https://www.youtube.com/watch?v=e0zWLZDCJ_0&list=PLQK00oc6k4iRkIcUCXMZ-wXe_we121CNc
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Old 10-03-2021, 10:25 AM   #4
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Only other thing I'll add is... ASK your instructor what happened. We, though sitting right seat, feel most things happen before they do and anticipate what's going to happen.

For instance, I was working with a student couple years back at Mid-O who said he was really struggling w T1... a 'flat' 90 higher speed left hander. True he was, but more importantly he was not smooth in chicane (T2-3) just before keyhole. I was feeding him a little bit on T1 but really trying to focus his concentration on T2-3, the chicane. Why? T1 is really about confidence and trusting the car/track/conditions etc. T2-3, the chicane, is about balance, weight transfer, and control. Sure enough 3rd session a few laps in he started 'getting' T1 but was still upsetting the car T2-3. I congratulated him on getting T1 but cautioned him and said he needs to be extra careful next lap w T2-3 b/c his entry speed to T2-3 was going to be substantially faster now that he 'got' T1.

Guess what happened very next lap? He nailed T1 w precision better than previous lap and we promptly spun and went off after T2 before T3 b/c his upsetting the car was amplified by much higher entry speed.

Good luck, have fun & ask lots of questions of your instructor
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Old 10-04-2021, 04:10 AM   #5
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With a few events under your belt, you should have at least some sense of what's going on by now. Can you feel the rear start to break away before it goes or does it just snap? Are you comfortable feeling, and dealing with, oversteer and understeer?

A Boxster is indeed a fairly easy car, but it's not a fwd car where you just manage the front tires to minimize understeer. You need to manage all four tires, and constantly adjust the balance of the car. An MR car does have a low polar moment of inertia, so things tend to happen a little quicker than in an FR car.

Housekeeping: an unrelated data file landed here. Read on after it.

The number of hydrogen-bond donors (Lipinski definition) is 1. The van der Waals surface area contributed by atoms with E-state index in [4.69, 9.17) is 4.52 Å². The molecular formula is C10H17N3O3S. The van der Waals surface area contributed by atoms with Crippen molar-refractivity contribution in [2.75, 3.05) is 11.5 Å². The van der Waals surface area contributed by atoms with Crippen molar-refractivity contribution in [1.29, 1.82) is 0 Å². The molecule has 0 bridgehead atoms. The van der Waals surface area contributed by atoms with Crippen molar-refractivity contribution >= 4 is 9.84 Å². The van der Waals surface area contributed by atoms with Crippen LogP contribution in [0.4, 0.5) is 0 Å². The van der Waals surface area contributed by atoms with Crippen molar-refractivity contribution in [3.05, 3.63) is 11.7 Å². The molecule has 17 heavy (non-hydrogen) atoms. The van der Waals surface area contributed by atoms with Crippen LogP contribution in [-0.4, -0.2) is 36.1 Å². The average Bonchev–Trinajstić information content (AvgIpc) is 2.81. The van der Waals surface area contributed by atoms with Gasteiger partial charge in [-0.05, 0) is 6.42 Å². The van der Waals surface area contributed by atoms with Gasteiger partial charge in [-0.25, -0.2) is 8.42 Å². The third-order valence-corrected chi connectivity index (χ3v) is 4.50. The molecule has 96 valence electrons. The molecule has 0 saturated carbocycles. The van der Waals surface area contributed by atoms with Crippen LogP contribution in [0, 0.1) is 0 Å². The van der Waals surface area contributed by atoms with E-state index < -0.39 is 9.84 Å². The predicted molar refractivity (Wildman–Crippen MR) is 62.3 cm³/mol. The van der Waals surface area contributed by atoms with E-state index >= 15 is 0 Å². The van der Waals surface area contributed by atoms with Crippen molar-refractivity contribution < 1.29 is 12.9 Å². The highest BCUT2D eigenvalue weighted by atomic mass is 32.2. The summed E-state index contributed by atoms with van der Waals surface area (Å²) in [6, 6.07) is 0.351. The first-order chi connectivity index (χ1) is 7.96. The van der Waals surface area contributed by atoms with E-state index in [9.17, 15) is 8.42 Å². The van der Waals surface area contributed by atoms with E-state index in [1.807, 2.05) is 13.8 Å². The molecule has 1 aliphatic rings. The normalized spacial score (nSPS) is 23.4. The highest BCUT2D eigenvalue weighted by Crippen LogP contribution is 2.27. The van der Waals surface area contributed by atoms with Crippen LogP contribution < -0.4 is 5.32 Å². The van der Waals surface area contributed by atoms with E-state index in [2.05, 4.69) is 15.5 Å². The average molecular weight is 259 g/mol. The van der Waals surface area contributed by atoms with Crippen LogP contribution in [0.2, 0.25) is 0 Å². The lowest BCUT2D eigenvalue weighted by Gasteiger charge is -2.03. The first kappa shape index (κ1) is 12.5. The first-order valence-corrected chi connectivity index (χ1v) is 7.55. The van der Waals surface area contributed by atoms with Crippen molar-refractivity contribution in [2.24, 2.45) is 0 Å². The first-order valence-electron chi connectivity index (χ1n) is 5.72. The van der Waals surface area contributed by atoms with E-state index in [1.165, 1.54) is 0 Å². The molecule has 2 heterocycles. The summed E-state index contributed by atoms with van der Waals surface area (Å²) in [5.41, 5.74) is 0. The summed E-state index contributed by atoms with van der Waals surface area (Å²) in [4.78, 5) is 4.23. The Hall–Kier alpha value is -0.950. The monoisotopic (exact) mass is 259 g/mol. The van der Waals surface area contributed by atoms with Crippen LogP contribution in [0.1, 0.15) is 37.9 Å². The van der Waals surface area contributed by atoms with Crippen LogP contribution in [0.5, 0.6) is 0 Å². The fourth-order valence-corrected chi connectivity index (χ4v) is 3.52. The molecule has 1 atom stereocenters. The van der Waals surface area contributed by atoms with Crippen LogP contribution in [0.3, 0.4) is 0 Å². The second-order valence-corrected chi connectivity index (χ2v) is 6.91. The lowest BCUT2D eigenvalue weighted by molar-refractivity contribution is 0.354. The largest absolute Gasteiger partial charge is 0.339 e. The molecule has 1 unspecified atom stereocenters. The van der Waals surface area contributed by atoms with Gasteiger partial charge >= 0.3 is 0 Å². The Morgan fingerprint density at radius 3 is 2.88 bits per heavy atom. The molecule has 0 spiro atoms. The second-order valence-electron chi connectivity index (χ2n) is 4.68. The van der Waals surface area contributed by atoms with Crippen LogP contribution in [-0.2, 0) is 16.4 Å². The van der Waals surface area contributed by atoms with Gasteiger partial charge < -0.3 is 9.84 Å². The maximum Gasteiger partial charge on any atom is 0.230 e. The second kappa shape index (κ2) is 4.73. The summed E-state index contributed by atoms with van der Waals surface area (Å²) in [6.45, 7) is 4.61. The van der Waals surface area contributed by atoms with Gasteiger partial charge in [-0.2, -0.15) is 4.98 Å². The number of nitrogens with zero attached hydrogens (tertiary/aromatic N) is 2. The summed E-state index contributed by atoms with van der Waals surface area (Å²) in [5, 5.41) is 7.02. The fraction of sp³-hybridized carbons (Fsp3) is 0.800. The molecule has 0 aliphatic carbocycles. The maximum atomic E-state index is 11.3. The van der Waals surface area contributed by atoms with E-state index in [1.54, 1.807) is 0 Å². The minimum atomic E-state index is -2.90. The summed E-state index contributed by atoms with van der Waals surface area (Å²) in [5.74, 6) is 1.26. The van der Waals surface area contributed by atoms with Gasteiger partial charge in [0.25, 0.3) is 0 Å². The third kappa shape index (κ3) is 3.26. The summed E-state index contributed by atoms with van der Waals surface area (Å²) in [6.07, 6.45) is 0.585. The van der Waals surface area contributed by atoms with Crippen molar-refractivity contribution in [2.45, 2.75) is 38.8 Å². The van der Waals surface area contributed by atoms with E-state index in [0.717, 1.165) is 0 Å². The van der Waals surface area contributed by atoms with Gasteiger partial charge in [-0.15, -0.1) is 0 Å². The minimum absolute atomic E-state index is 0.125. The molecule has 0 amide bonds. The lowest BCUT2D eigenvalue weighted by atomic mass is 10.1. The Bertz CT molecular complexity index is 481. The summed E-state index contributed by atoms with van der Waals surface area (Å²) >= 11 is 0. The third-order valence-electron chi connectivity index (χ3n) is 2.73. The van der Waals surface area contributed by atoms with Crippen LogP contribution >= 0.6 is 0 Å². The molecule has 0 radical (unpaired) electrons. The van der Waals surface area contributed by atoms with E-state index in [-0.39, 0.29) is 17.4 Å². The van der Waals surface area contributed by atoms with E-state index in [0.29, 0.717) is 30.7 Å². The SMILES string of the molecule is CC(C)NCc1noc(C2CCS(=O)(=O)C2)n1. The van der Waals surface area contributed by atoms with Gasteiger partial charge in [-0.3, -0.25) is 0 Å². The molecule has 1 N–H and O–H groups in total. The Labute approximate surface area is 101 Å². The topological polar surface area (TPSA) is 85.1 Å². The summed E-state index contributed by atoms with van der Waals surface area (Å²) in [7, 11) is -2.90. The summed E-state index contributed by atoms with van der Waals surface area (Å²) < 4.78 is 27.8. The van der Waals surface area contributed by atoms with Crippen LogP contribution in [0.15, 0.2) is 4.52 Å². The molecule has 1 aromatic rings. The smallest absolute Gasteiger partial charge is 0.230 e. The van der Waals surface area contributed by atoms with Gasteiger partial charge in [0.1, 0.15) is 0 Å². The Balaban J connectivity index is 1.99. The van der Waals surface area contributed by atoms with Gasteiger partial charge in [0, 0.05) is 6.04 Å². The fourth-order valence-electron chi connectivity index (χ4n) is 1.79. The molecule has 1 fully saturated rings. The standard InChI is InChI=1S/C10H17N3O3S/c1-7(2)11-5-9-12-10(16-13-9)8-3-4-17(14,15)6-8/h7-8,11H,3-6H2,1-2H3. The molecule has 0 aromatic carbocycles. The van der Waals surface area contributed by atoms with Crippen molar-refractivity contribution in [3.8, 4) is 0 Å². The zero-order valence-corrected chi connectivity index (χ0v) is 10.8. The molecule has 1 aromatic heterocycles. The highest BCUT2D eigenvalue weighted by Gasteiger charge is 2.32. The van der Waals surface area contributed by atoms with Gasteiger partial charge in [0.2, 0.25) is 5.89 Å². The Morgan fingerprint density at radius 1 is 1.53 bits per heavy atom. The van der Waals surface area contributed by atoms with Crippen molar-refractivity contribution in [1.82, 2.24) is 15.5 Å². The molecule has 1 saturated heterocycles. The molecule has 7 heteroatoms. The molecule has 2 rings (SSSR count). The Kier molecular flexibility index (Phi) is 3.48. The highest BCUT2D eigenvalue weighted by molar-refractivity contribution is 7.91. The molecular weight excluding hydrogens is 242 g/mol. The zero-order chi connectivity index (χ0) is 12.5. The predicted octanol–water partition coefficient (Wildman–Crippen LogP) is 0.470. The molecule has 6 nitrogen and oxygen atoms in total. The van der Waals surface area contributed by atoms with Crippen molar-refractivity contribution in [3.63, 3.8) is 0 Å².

Another note is that the RE71R is pretty unforgiving. Production stopped in 2019, so any left out there are now getting even more cantankerous. They'll grip, but when you go over the limit they just totally turn off. A more modern tire / one with more progressive breakaway will give you more confidence to probe the limits and even go over a bit, without that "on eggshells" feeling.
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Old 10-06-2021, 06:23 PM   #6
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Quote:
Originally Posted by jspoljor View Post
Today was wet and rainy and I think i lost it when my inside tires hit the painted Kerb. Any help would be greatly appreciated!
I see you're in Indiana. Were you at Putnam Park this weekend by any chance? I was there instructing in my yellow 2002 Boxster S. It was definitely slippery. I was glad my student's 2003 Boxster was optioned with PSM!

I'd be happy to help you next year at HPDE events at Putnam if that's where you generally run. Otherwise, follow the advice here and just work with an experienced PCA instructor who is familiar with 986's. Good luck!
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Old 10-07-2021, 03:44 AM   #7
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If you were running at Putnam what turn did you spin at?
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Old 10-07-2021, 07:41 AM   #8
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Pretty much what Hukster said.

I would add something simple. IMHO, If you are spinning out at a corner, you are going too fast for the corner in your configuration and line.
One thing to try is lower your speed maybe 5 MPH and increase your speed on each subsequent lap to find your max speed.

There are a lot of factors involved. Re-71s are great "street" trackable tires, while they are reasonable sticky, they are not truly R comp tires. They do handle heat reasonable well, but will get a bit greasy as they get really hot, so towards the end of a session, they won't perform as well as a coupler of laps prior. Look into Nitto Nt-01s if you can go with less than 200TW in your class. They love heat.

As we say in San Diego region of PCA, "Sometimes in order to find your limits, you need to exceed them" that and "In a spin, BOTH feet in and come to a complete stop"